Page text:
German Foreign Minister Sigmar Gabriel called on Baghdad “to move away from the rule of sectarian militias” in a speech on Wednesday at the Berlin Forum on International Policy.
French President Emmanuel Macron spoke similarly on Saturday, when the Prime Minister of the Kurdistan Regional Government (KRG), Nechirvan Barzani, visited Paris, along with the Deputy Prime Minister, Qubad Talabani.
However, Washington is not prepared to endorse that position.
On Thursday, Kurdistan 24 asked State Department Spokesperson, Heather Nauert, whether the US shared that view.
She responded, “The Popular Mobilization Forces (PMF) are administered by or fall under the prime minister.”
He “controls those forces under Iraqi law,” she continued.
“So whether or not other countries like that or don’t like it, it is Iraqi law, and we believe in sovereignty.”
However, as Paul Davis, a former analyst of Kurdish affairs at the Pentagon, explained to Kurdistan 24, “Under the Iraqi constitution, there can be no private militias, other than regional guards, such as the Peshmerga.”
Davis noted that Baghdad had sought to circumvent the constitutional provision by saying that the PMF are under the control of the Iraqi government.
However, it is a “blatant fiction.” The most powerful militias are supported by and under the command and control of Iran, specifically Qassem Soleimani, head of the Quds Force of Iran’s Islamic Revolutionary Guard Corps, which the Trump administration has designated a terrorist organization.
As clear evidence that Abadi does not control the most significant PMFs, Davis pointed to the decision of Muqtada al-Sadr to withdraw his militia from Kirkuk.
“If Sadr can order his people out, they are not under the control of the government,” he affirmed.
Sadr is independent of Iran, but the same cannot be said for other PMF elements, such as Kata’ib Hezbollah, which the US long ago designated a Foreign Terrorist Organization, or Asaib Ahl al-Haq and Harakat Hezbollah al-Nujaba.
A bill currently in the House of Representatives, “The Iranian Proxies Terrorist Sanctions Act of 2017” (H.R.
4238), seeks to impose sanctions on the latter two militias.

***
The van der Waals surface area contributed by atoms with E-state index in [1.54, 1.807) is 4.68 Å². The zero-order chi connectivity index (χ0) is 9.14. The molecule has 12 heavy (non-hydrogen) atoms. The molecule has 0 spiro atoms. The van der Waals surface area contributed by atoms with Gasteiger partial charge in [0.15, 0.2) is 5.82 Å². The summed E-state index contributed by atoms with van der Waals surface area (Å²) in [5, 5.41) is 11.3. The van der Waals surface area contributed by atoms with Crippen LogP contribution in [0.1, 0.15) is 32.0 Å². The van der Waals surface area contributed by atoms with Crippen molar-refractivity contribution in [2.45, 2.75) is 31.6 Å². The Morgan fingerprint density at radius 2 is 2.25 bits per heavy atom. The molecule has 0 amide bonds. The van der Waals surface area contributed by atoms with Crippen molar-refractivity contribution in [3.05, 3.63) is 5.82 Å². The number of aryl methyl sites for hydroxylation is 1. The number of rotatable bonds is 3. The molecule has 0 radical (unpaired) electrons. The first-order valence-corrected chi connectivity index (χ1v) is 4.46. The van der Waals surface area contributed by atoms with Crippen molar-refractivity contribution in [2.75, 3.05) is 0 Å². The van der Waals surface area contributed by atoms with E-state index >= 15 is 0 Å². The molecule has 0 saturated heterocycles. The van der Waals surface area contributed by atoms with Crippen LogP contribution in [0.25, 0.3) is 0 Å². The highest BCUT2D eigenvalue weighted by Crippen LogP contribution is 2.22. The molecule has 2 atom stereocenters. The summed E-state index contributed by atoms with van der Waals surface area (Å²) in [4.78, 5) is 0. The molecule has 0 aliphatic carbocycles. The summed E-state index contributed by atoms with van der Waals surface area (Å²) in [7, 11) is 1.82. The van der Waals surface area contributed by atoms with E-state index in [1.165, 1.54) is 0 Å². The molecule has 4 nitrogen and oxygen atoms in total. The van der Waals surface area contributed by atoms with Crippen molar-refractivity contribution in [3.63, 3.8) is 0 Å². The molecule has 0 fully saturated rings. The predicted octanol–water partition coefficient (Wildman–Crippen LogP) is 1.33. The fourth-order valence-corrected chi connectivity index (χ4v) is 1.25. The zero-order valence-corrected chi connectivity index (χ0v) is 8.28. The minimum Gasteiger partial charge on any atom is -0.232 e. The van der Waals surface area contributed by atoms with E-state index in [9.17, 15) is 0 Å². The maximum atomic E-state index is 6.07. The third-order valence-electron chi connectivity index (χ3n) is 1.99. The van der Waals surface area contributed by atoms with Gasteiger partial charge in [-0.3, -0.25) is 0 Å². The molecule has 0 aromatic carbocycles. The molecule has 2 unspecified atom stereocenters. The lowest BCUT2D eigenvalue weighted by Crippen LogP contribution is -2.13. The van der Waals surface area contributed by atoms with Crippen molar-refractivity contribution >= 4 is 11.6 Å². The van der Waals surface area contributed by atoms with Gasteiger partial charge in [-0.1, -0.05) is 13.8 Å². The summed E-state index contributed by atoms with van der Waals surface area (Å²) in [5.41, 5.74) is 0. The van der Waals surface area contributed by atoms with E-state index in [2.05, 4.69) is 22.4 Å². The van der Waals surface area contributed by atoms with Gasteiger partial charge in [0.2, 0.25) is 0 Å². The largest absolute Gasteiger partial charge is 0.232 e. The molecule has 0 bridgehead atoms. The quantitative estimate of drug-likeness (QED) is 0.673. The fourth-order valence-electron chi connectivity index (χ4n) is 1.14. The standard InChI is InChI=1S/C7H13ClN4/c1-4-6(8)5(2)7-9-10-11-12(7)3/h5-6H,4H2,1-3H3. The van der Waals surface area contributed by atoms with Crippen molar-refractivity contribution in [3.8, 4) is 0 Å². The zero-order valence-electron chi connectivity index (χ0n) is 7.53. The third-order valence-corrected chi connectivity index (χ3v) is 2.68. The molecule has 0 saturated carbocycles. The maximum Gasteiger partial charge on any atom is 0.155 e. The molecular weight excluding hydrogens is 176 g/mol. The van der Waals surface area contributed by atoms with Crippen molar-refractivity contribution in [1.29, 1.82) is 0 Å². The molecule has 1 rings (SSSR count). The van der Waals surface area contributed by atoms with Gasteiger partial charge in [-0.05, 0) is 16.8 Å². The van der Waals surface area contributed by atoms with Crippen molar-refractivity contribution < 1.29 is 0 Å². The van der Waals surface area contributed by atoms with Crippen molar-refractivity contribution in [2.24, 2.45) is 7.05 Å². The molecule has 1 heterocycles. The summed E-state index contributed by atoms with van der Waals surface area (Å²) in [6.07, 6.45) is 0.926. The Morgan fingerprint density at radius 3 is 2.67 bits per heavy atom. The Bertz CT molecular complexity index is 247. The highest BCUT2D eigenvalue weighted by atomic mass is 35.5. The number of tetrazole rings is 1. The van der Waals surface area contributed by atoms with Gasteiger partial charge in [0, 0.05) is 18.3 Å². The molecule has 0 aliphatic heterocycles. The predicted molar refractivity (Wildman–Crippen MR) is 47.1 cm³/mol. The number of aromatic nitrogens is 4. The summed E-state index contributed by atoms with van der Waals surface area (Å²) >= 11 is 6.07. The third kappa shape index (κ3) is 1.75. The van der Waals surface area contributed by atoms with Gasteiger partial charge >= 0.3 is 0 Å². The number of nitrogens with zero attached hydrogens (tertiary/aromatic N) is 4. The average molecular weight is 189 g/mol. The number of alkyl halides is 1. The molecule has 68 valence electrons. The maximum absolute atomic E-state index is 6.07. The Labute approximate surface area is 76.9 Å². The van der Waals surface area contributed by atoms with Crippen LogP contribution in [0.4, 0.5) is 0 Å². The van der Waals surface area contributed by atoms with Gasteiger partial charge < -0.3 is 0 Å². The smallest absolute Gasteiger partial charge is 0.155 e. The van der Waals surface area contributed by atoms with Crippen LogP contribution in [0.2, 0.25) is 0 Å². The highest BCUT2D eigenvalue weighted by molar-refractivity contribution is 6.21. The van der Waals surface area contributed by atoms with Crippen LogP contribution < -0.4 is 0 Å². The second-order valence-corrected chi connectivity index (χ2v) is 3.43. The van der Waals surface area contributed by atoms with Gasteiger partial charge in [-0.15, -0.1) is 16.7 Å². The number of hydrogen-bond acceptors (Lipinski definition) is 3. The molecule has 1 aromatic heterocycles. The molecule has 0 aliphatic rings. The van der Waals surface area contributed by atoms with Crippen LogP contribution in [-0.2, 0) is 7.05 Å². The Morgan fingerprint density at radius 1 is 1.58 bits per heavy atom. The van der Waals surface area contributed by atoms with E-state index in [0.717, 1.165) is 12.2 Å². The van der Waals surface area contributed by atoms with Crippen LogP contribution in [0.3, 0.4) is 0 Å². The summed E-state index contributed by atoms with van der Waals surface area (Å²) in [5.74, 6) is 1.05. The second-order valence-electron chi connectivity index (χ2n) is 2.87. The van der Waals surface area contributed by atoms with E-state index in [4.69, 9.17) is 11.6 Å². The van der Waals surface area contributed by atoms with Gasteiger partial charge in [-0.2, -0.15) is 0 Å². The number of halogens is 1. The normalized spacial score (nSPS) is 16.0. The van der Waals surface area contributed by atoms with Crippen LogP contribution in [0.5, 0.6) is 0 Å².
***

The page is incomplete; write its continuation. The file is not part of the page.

The overall commander of the PMF, Hadi al-Ameri, has a long association with Iran, as does the Deputy Commander, Abu Mahdi al-Muhandis, who was convicted in absentia for his involvement in the 1983 bombings of the US and French embassies in Kuwait.
Asked whether the PMF were not really under Tehran’s control, despite being formally commanded by Baghdad, Nauert replied, “That would be an internal Iraqi matter.”
“The prime minister knows how to best manage his security forces,” she affirmed.
“Under Iraqi law, they fall under the prime minister.”
Davis, however, described Abadi as a “puppet,” with “Iran pulling the strings.”
Entifadh Qanbar, an Iraqi-American activist and President of the Future Foundation in Washington, spoke similarly to Kurdistan 24, characterizing Abadi as the “head of a public relations firm,” subordinate to Tehran.
Abadi is the friendly face of Iranian policy in Baghdad.
The US feels comfortable dealing with him, choosing not to inquire overmuch about his independence and authority.
The same problem exists in Lebanon, where a Sunni, Saad Hariri, is prime minister, but the strength of pro-Iranian factions is such that the government cannot act independently of Tehran.
Tony Badran, an expert on Lebanon and a Research Fellow at the Foundation for the Defense of Democracies, calls the US attitude “poetry”—denial of an unpalatable reality.
Nonetheless, in Lebanon, the US is prepared at least to acknowledge that a problem exists.
On the eve of Friday’s meeting in Paris of the International Support Group for Lebanon, Secretary of State Rex Tillerson issued a statement that he would “encourage the Lebanese government and other nations to move more aggressively in limiting Hezbollah’s destabilizing activity in the region.”
However, the Trump administration is not prepared to speak in similar terms about the Iranian-backed militias in Iraq.
“The US needs to get its head out of the sand and look at reality,” Davis said.
“We saw the reality that Jerusalem is the capital of Israel.
Why can’t we see the reality of the facts on the ground in Iraq?”
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